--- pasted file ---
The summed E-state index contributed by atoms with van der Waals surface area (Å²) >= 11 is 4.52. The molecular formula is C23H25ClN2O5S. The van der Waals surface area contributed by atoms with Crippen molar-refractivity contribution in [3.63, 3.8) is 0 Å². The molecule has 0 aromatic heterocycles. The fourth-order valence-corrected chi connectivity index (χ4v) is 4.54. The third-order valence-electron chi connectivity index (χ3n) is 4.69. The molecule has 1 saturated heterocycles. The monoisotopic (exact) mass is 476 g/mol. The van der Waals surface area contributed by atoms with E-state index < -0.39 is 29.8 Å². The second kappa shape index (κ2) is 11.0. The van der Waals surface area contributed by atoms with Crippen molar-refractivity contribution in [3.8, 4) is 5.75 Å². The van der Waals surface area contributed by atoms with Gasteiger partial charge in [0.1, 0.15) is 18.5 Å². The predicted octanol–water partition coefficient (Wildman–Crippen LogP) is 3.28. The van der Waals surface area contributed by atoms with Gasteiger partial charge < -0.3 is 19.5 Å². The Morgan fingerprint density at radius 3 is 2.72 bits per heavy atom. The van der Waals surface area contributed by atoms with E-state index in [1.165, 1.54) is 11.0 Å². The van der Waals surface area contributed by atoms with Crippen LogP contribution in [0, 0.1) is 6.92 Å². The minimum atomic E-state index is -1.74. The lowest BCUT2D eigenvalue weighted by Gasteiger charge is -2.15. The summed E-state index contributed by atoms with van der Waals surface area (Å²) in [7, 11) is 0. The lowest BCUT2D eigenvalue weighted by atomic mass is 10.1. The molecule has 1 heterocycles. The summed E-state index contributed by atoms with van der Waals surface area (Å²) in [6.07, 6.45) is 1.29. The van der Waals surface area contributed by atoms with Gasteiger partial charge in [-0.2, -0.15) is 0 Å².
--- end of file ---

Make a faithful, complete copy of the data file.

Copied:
The summed E-state index contributed by atoms with van der Waals surface area (Å²) >= 11 is 4.52. The molecular formula is C23H25ClN2O5S. The van der Waals surface area contributed by atoms with Crippen molar-refractivity contribution in [3.63, 3.8) is 0 Å². The molecule has 0 aromatic heterocycles. The fourth-order valence-corrected chi connectivity index (χ4v) is 4.54. The third-order valence-electron chi connectivity index (χ3n) is 4.69. The molecule has 1 saturated heterocycles. The monoisotopic (exact) mass is 476 g/mol. The van der Waals surface area contributed by atoms with E-state index < -0.39 is 29.8 Å². The second kappa shape index (κ2) is 11.0. The van der Waals surface area contributed by atoms with Crippen molar-refractivity contribution in [3.8, 4) is 5.75 Å². The van der Waals surface area contributed by atoms with Gasteiger partial charge in [0.1, 0.15) is 18.5 Å². The predicted octanol–water partition coefficient (Wildman–Crippen LogP) is 3.28. The van der Waals surface area contributed by atoms with Gasteiger partial charge < -0.3 is 19.5 Å². The Morgan fingerprint density at radius 3 is 2.72 bits per heavy atom. The van der Waals surface area contributed by atoms with E-state index in [1.165, 1.54) is 11.0 Å². The van der Waals surface area contributed by atoms with Crippen LogP contribution in [0, 0.1) is 6.92 Å². The minimum atomic E-state index is -1.74. The lowest BCUT2D eigenvalue weighted by Gasteiger charge is -2.15. The summed E-state index contributed by atoms with van der Waals surface area (Å²) in [7, 11) is 0. The lowest BCUT2D eigenvalue weighted by atomic mass is 10.1. The molecule has 1 heterocycles. The summed E-state index contributed by atoms with van der Waals surface area (Å²) in [6.07, 6.45) is 1.29. The van der Waals surface area contributed by atoms with Gasteiger partial charge in [-0.2, -0.15) is 0 Å².